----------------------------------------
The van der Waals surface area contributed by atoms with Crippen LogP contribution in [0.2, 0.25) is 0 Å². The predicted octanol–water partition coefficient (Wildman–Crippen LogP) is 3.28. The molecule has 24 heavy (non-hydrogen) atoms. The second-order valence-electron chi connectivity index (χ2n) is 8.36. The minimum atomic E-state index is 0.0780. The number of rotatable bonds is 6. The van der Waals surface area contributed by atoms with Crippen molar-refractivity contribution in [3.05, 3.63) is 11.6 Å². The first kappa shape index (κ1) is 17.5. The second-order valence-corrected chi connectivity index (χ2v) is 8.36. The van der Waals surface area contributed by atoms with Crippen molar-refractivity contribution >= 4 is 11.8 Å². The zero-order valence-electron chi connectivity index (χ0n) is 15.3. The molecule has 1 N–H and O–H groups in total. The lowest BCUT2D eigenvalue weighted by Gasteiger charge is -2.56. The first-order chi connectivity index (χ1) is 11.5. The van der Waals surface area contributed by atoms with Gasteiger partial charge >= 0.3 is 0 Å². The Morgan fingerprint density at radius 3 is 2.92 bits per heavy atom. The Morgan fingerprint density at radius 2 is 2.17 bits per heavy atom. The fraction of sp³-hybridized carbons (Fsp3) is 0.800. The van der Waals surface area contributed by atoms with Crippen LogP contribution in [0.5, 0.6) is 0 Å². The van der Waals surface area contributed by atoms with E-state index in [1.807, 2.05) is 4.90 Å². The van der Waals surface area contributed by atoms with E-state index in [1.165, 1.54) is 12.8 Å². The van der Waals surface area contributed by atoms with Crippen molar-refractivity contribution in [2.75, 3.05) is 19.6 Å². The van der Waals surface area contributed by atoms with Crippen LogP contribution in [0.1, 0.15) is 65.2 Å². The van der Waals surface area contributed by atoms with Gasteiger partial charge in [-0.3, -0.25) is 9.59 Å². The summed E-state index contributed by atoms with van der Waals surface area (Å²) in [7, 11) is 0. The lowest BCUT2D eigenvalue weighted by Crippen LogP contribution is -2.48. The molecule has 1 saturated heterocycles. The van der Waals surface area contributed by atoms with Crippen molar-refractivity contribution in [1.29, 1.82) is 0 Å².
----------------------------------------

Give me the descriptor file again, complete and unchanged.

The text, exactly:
The van der Waals surface area contributed by atoms with Crippen LogP contribution in [0.2, 0.25) is 0 Å². The predicted octanol–water partition coefficient (Wildman–Crippen LogP) is 3.28. The molecule has 24 heavy (non-hydrogen) atoms. The second-order valence-electron chi connectivity index (χ2n) is 8.36. The minimum atomic E-state index is 0.0780. The number of rotatable bonds is 6. The van der Waals surface area contributed by atoms with Crippen molar-refractivity contribution in [3.05, 3.63) is 11.6 Å². The first kappa shape index (κ1) is 17.5. The second-order valence-corrected chi connectivity index (χ2v) is 8.36. The van der Waals surface area contributed by atoms with Crippen molar-refractivity contribution >= 4 is 11.8 Å². The zero-order valence-electron chi connectivity index (χ0n) is 15.3. The molecule has 1 N–H and O–H groups in total. The lowest BCUT2D eigenvalue weighted by Gasteiger charge is -2.56. The first-order chi connectivity index (χ1) is 11.5. The van der Waals surface area contributed by atoms with Gasteiger partial charge >= 0.3 is 0 Å². The Morgan fingerprint density at radius 3 is 2.92 bits per heavy atom. The Morgan fingerprint density at radius 2 is 2.17 bits per heavy atom. The fraction of sp³-hybridized carbons (Fsp3) is 0.800. The van der Waals surface area contributed by atoms with Crippen LogP contribution in [0.5, 0.6) is 0 Å². The van der Waals surface area contributed by atoms with E-state index in [1.807, 2.05) is 4.90 Å². The van der Waals surface area contributed by atoms with E-state index in [1.165, 1.54) is 12.8 Å². The van der Waals surface area contributed by atoms with Crippen molar-refractivity contribution in [2.75, 3.05) is 19.6 Å². The van der Waals surface area contributed by atoms with Crippen LogP contribution in [0.1, 0.15) is 65.2 Å². The van der Waals surface area contributed by atoms with Gasteiger partial charge in [-0.3, -0.25) is 9.59 Å². The summed E-state index contributed by atoms with van der Waals surface area (Å²) in [7, 11) is 0. The lowest BCUT2D eigenvalue weighted by Crippen LogP contribution is -2.48. The molecule has 1 saturated heterocycles. The van der Waals surface area contributed by atoms with Crippen molar-refractivity contribution in [1.29, 1.82) is 0 Å².